Say you’re running on the treadmill. Chances are, some guy is going to hop onto the treadmill next to you and start running 10 mph faster than you are without breaking a sweat. He’ll probably look over at your calorie count and smirk a little. You have to resist the urge to unplug his treadmill suddenly. If you’re lifting weights, someone across the gym is lifting more and doing more reps, too. Even when you’re stretching, the girl on the mat beside you will have her left foot behind her right ear while you’re struggling to touch your toes. Going to gym will either keep your ego in check or completely crush your spirit.

Thing No One Tells You #7: Every gym in America plays “Sexy and I Know It”. The more you hate it, the more it will get stuck in your head.

8) The gym makes you really gross, but people hit on you anyway.

Workout clothes give you wedgies. Every body part, including parts you didn’t even know have sweat glands, sweats. All that sweat makes you break out and forces you to do laundry way more often because all your gym clothes are really smelly. On top of all that, exercise makes you fart. So while you’re at the gym, you’re picking wedgies and zits, sweating on everything, and stinking up the place. For some reason, people will try to pick you up anyway.

My roommate developed The Headphone Strategy for exactly this reason. Before you walk into the gym, put your headphones on. If you must interact with someone, take out one earbud to talk to them, but otherwise keep those suckers in your ears. Even when if your iPod is completely dead, keep the headphones on and sort of wave vaguely or smile when anyone tries to talk to you. I haven’t figured out what I’ll do if I forget my iPod. Maybe that’s where the ability to run six miles will come in handy.

9) You become the thing you hate.

The other day, I caught myself running around the track because I was feeling angsty. Yes, the thing that I promised myself would never happen happened: I’ve started running to relieve stress and manage anger. Somehow that makes me even angrier, which makes me want to run more. I miss the days when I could just eat an entire box of Girl Scout cookies in front of the TV and feel better, but even worse… I DON’T REALLY MISS THOSE DAYS THAT MUCH. Gah! I have to go run or something.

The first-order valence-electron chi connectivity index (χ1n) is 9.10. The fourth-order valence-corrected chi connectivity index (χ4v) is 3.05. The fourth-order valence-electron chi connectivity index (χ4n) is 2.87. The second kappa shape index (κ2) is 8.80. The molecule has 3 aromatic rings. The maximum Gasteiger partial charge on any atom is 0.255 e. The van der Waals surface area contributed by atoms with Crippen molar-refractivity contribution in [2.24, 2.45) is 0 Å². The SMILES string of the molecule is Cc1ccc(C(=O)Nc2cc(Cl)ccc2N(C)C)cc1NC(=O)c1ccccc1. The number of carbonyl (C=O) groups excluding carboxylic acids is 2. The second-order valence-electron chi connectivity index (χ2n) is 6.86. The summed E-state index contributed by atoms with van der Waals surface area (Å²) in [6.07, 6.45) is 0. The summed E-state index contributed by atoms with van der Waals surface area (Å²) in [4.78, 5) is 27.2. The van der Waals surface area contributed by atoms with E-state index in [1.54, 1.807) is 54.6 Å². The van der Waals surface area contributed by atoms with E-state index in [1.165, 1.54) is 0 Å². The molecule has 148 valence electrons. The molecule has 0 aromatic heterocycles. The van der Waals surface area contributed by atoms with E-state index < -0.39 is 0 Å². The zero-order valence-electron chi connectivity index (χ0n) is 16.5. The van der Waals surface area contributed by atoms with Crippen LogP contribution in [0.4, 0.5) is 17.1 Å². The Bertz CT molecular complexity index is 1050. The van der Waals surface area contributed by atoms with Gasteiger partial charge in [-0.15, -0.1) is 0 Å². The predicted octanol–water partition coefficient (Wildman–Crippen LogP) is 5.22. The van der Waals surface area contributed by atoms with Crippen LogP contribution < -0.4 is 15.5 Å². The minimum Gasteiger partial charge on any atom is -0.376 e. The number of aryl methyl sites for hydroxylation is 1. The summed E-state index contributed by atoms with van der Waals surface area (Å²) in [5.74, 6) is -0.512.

P.S.: Look at this. Awwww. It’s so cute I’m gonna puke.

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19 comments

    • Stephanie

      I love your blog! I think it’s a really good representation of what working out is like if you’re not a crazy person who lives and breathes fitness. Good luck with your goals!

  1. Danielle

    congrats on your race! and I read somewhere that it takes 8 weeks for others to notice changes and 12 for us to notice the changes in ourselves :)

    • Stephanie

      Thanks! That sounds about right. I know I spent the first couple of months staring sadly at my noodle arms and wondering what my problem was, and now I’m developing a weird case of… confidence.

      • Danielle

        Good for you! It’s always a bonus to have self-confidence and that is usually something people notice, even if they can’t quite put their finger on it right away :)

    • Stephanie

      When I read this comment I imagined a woman literally trying to pick you up in the gym because she was way too enthusiastic about lifting weights. I know that’s not what you meant… but that’s how I’m choosing to picture it. :)

  2. Go Jules Go